Word verification (scary): ezmfuka

  9. juvenal_urbino Says:

    It read like a soap opera to me. A page turner. But it wouldn’t be at the top of my rankings.

    Exactly. FWIW, Middlemarch is similarly a novel of social customs, etc., but sooooo much sharper, more textured, and with more depth.

    I’m afeared of the new Pynchon. Consider a review mandatory.

    Little, Big is one of those books people either absolutely love or, in rare cases, hate. There are a few reviews on Amazon from people who hated it. Mostly, they seem to be sci-fi/fantasy fans who aren’t happy that a book considered fantasy doesn’t stick to the traditional formula for that genre (i.e., plot-driven, creatures-and-battles stories).

  10. Michael Lasley Says:

    Terry — I didn’t even know you had bookshelves, but I’m glad they’re now full. JU — I’m only 100 or so pages into Pyncheon. I have no idea how I’d review it, yet. It’s funny, so far. I could say that about it.

  11. Unicorn Says:

    Okay, Guys (‘n Gal), you’ve shamed me into it. I’m tired of being the il-literati in this bunch. Went to the library today and picked up Anna Karenina.

    They’ve only given me three weeks – so I’d better get crackin’.

    Will keep you posted.

  12. Mystique Free Says:

    I’ve read #s 2, 5, 6 and 7.

    The last time I tried to read a Russian novel (Crime and Punishment) I got very depressed over it.

    I just finished Karen Armstrong’s biography of Buddha and it was fantastic.

  13. juvenal_urbino Says:

    I’ll be interested to hear what you think of Anna K., unicorn.

    The last time I tried to read a Russian novel (Crime and Punishment) I got very depressed over it.

    Yeah, IME, Doestoyevsky will do that. Anna K. is the first Tolstoy I’ve read, but if it’s representative of his work, he’s much lighter (though even wordier).

  14. Michael Lasley Says:

    Unicorn — none of us have lives, so don’t let us shame you into anything. If anything, I’d let JU shame you into reading some of the books off of his list. Especially Love in the Time of Cholera and Middlesex and Little, Big and Atonement.

    Mystique — agreed. i made it half-way through Crime and Punishment last fall when I had to take a break because, like, I had to take a break from it. It was ruining my mood at the beach.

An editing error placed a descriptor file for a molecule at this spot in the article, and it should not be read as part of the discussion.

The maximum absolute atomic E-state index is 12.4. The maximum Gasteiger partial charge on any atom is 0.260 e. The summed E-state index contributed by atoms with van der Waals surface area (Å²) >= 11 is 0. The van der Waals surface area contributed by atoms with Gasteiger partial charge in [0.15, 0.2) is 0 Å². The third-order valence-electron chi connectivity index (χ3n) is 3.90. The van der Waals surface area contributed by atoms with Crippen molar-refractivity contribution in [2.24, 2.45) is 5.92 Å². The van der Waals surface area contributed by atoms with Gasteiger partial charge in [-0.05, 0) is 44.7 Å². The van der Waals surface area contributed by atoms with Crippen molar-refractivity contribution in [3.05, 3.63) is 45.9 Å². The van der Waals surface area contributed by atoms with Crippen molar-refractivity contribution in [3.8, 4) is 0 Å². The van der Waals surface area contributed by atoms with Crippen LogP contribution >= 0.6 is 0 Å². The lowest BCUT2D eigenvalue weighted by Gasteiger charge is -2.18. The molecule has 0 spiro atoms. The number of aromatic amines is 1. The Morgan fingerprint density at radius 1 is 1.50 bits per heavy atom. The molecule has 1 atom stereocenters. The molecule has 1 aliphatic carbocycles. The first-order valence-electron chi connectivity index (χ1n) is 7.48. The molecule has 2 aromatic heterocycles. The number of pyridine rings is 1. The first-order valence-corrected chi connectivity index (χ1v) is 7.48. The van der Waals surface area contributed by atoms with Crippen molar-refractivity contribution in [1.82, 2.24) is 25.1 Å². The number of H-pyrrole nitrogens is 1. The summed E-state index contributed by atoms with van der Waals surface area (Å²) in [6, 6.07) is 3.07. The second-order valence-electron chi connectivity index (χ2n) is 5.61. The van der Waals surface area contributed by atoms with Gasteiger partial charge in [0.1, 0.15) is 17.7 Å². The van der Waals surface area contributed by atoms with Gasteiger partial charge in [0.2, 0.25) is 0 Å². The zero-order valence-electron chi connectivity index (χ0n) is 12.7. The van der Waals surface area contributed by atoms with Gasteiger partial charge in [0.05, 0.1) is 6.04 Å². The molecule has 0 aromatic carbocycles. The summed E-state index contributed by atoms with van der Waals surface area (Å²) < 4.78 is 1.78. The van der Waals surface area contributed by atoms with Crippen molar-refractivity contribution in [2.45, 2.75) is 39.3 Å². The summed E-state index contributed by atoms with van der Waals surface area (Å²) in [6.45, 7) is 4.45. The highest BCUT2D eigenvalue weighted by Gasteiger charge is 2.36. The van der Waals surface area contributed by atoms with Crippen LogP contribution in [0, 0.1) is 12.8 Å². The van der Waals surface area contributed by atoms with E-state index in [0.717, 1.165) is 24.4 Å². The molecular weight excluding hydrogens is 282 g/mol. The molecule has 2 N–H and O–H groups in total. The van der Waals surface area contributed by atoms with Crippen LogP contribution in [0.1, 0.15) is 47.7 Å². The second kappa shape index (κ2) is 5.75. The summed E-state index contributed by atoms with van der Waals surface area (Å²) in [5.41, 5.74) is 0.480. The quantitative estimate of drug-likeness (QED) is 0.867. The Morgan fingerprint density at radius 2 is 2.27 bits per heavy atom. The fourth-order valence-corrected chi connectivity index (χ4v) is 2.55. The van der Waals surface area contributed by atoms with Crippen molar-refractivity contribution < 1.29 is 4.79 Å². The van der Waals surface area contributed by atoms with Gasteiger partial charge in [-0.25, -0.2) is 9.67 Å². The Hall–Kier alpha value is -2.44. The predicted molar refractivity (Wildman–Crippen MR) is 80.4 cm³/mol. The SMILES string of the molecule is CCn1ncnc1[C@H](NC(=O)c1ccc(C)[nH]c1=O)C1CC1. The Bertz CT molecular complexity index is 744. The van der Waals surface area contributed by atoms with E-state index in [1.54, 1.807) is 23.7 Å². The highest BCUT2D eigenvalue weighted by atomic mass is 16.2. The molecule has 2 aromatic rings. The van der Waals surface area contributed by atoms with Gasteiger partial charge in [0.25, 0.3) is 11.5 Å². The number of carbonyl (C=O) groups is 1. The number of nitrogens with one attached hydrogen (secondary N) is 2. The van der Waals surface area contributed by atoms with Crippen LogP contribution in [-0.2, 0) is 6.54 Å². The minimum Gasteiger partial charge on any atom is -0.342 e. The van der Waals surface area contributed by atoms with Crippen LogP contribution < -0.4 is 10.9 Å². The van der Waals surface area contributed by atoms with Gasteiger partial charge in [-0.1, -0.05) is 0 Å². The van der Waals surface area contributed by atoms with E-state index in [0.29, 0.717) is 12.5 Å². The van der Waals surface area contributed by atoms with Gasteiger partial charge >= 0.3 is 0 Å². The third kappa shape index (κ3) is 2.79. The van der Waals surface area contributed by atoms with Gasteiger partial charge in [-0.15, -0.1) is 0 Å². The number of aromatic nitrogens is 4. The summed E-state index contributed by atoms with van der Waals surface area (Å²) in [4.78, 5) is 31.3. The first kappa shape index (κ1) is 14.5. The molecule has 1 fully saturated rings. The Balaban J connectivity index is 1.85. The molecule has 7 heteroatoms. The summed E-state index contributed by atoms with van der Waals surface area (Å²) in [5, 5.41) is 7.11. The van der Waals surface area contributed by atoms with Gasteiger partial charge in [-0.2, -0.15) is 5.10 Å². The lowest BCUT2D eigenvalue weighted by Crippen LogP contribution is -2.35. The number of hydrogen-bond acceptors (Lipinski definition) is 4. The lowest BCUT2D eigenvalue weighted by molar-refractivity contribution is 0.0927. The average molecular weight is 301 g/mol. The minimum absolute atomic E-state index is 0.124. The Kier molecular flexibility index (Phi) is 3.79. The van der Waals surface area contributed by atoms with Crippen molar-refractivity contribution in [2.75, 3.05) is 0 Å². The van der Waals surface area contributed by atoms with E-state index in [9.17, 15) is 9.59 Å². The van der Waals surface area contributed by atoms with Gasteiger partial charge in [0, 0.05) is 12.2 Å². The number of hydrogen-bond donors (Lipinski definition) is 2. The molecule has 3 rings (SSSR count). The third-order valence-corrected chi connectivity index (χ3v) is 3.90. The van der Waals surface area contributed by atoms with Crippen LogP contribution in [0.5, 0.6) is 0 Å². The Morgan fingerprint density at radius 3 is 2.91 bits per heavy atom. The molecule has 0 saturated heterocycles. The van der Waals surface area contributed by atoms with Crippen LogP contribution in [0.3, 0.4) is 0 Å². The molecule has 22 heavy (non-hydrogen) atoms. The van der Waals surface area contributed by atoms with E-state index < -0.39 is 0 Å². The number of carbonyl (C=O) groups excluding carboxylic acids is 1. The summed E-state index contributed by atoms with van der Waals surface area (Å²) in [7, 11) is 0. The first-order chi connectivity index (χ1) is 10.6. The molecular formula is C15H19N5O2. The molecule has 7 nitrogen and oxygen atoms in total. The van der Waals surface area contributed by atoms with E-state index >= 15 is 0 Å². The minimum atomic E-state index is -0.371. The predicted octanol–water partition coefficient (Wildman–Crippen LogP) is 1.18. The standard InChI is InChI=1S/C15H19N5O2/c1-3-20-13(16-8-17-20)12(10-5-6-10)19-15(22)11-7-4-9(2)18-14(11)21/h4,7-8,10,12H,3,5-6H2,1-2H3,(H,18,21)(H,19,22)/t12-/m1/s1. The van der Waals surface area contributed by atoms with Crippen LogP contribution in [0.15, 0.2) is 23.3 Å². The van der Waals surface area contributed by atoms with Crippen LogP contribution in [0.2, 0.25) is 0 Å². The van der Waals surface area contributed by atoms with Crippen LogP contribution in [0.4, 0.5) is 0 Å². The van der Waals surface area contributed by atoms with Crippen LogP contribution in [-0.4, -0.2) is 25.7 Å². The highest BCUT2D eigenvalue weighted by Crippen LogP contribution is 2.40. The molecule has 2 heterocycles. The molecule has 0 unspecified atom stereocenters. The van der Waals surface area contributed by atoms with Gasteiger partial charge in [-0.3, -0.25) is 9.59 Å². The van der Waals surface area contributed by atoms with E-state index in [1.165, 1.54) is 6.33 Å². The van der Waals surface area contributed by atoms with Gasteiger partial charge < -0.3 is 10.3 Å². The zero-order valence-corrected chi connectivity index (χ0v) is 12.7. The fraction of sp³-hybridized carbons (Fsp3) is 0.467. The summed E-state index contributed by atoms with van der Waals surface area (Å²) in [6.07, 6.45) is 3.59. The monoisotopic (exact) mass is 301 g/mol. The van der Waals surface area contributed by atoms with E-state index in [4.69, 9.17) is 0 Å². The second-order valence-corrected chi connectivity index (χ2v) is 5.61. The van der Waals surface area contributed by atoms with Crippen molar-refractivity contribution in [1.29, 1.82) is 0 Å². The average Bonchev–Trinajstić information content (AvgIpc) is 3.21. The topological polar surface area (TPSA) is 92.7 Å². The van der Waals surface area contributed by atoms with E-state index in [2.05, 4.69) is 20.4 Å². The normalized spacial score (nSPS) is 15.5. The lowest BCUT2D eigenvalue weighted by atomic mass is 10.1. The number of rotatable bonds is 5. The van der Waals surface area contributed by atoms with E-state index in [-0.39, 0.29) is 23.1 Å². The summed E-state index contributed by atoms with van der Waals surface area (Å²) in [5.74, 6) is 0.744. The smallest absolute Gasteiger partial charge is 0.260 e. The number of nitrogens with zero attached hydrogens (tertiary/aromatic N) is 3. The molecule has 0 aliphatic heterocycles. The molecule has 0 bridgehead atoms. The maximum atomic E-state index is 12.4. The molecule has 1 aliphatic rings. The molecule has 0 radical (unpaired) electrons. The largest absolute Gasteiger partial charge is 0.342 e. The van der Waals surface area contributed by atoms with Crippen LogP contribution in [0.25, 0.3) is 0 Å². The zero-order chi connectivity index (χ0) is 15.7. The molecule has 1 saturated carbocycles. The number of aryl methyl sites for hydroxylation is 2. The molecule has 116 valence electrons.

15. Unicorn Says:

    Preliminary/Interim/Draft Book Report/Review on Anna K.

    After about 100 pages, I am getting to know Stepan, Dolly, Kitty, Levin, Vronsky and Anna. Others have been introduced. My observations:
    1) How contemporary!
    •The older generation struggling with the mores and morals of the younger
    •The issues of the “haves” and “have nots”
    •The excesses of the privileged.

    Michael: Thanks for advice. Will heed it when I finish or quit Anna K.

  16. juvenal_urbino Says:

    Which edition/translation are you reading, unicorn?

    The issues of the “haves” and “have nots”

    And the urban vs. the rural.

  17. Unicorn Says:

    Random House
    Original Translation by Constance Garnett (revised and updated by editors)

    Editors:Leonard J. Kent
    Nina Berberova

  18. Al Sturgeon Says:

    I finished Book 1 (of four) in “War and Peace.”

    The main updates include:
    * Anatol is a major screw-up
    * Nikolai is becoming more heroic, but his infatuation with the Tsar is a bit spooky. With the big defeat at hand, this might change.
    * I like Prince Andrei a lot for some reason. Now that he’s a dying POW I’m a bit perturbed with the story’s future. But he’s the main reason I’m ready to see what happens in Book 2.